formerly displayed in savage pursuits has given place to indolence.
rl'h.- old men say in a tone of pathos : " Our people are getting
out of the old ways and the young folks take no interest in what
our fathers used to do./" Thus the old order has changed, until
now but a few of the tribe still retain the air of the typical Indian.
Some of these have never learned the English language, but
when they are gone the musical tongue of the Catawbas will be
stilled forever; and with this generation will, perhaps, pass away
traditions and conceptions which have traveled down from
tongue to ear through the centuries. The old Indians will talk of
their boyhood days and of how their fathers went on the war-path
against the Cherokees, but when questioned as to the mounds in
the surrounding country, the reply of "Hiawatha" may be
read in their faces :—
" On the grave-posts of our fathers
Are no signs, no figures painted ;
Who are in those graves we know not,
Only know they are our fathers."
The oldest Indian on the reservation is " Uncle Billy George,"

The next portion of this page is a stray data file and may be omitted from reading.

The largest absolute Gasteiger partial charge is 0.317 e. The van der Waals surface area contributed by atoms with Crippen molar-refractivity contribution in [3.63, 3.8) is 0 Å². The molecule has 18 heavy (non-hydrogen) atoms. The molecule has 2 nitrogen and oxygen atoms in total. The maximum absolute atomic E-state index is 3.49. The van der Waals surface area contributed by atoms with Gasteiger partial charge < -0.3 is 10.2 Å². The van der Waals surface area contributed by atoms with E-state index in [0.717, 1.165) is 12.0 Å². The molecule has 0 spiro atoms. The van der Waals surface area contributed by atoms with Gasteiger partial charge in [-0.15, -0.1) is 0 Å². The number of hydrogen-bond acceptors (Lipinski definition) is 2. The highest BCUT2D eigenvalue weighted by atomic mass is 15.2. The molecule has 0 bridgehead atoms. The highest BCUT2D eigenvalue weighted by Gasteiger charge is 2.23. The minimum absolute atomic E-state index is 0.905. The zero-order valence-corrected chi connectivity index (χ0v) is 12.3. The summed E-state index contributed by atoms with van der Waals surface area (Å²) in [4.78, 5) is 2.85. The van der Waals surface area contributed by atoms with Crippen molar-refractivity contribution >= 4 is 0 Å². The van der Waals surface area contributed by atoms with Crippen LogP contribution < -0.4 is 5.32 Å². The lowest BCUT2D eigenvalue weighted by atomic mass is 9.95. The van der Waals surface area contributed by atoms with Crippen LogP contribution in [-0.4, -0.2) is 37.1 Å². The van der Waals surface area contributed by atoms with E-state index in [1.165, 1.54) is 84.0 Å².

who bears in the Catawba language the name of Corrichee. He
is the only living Indian among those who signed the present
treaty between his tribe and the State of South Carolina. He
says that he signed it "as a witness or somehow that way."
The old man recently remarked to a visitor that sometimes he
could not sleep for thinking about his people. Uncle Billy is a
fragment of the old times and is one of those links which connect us with other days. Here is a sketch of his life in his own
words : —
" I was born in York County on Cowan's plantation, above Ebenezer. I am
about ninety years old. My people would go out from the reservation to work
a year or two—that's when I was born. I came to the reservation when only
a boy. I remember my father. He's dead now, and was buried in Union
County, North Carolina. He was like the old Indians—talked Indian better
than English. Our people talked differently then from now. They ought to
keep up the language the Lord gave them. The language they speak now is
changed a great deal. I was ten or twelve years old when my father died. I
have heard him talk about the Revolutionary War. Some of his people were
in it. He was not himself. My father was fifty or sixty when he died.
" The foreign Indians used to come here and fight with the old Indians.
The last fight was close to Rock Hill, and we went upon them and killed them
out—that was before I was born. My father was in it. He said that the
foreign Indians slipped in and killed some of our people, and when we saw
them we went upon them and killed them.